Quantcast Drydock Analysis

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After the contract for the new metal bearing had been initiated, another
bearing was investigated.  This bearing is a rubber pad in a "pot" used under
bridge girders.  The specific bearing investigated was manufactured by the
Andre Rubber Company Limited, and the bearing was called "Andre Rota Bridge
Bearing".  An estimated cost at that time for a bearing equivalent to the
steel bearing used under the tower would have been approximately $4000. As a
result of these possible big savings, some research work was done at NCEL to
check the claims of the bearing manufacturer.  Results were promising.
Two recent towers, one a new 600 foot radiator design and the other an
existing 1200 foot radiator have had rubber "pot" bearings placed under them.
Before installing these bearings, a test under high voltage radio frequency
was made at the Navy-Air Force test facility at Forestport, NY.  The bearing
performed satisfactorily.  The particular bearings used were manufactured by
Spencer Dynamics Corporation of Providence, Rhode Island. The antennas have
been in operation, one for about a year and a half and the other for over six
months.  Both appear to be operating okay.
Solution:  The "pot bearing" is the choice over a spherical metal bearing for
the base of a "hinged" base, guyed tower.
CASE S17 - Drydock Analysis, A. Wu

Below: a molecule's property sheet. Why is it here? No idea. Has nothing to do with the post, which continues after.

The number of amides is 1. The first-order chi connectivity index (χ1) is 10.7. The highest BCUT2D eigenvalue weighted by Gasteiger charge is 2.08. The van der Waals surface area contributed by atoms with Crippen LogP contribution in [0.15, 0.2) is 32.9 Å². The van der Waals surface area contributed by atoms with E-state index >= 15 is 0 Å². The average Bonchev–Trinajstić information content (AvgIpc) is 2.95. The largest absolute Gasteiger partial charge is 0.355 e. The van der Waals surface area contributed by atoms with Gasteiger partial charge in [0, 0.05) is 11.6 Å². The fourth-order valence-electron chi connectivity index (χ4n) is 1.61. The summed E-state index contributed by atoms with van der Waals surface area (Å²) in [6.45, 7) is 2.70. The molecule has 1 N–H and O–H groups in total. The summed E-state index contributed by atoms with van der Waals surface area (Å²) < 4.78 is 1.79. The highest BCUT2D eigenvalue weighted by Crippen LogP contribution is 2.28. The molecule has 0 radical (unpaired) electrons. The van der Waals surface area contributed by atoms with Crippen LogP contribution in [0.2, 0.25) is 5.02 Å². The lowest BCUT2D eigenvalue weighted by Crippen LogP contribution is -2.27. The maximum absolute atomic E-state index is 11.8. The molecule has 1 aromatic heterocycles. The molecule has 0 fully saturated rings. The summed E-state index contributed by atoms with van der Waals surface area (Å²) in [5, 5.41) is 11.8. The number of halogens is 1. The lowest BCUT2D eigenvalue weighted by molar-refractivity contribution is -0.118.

Problem:  In the U. S., there are over 50 graving drydocks which need to be
certified at a certain point in time.  Naval shipyards are usually located in
areas with unfavorable soil conditions.  There have been many hydraulic fills
which utilize uniform, fine sands which are subject to liquefaction.  These
drydocks were mostly built during the past 20 to 50 years.
Loose, uniform, fine grained sands are subject to liquefaction when exposed to
earthquake motions.  Because of the upgraded seismic criteria, there is
concern about drydock failures resulting from soil liquefaction.  In the event
of liquefaction, the drydock may float and/or tilt. Liquefaction also
combined with high seismic inertia force may overstress or overturn the
drydock wall.  All of these possibilities of failure are not acceptable to the
Navy.
The drydocks need an adequate structural analysis. One obvious reason is the
safety requirements.  A graving drydock is a stationary drydock which is built
below the ground surface.  The drydock is used to maintain or repair the Navy
ships which include nuclear powered aircraft carriers or submarines.  The
seismic criteria also has been upgraded recently and a higher seismic load is
considered in the analysis.  Absolute safety of the ship while in dock is
necessary.
Symptoms:  Analysis indicating structural distress may occur under large
earthquake loads.
Collection of Facts:
The drydock can be classified according to the hydrostatic pressure conditions
when the dock is dry.  These are: (1) full hydrostatic, meaning that the
hydrostatic pressure is acting both to the floor and to the wall; (2) fully
relieved type, meaning that no hydrostatic pressure to the floor and wall; and
(3) partially relieved type which has only hydrostatic uplift pressure acting
to the floor.
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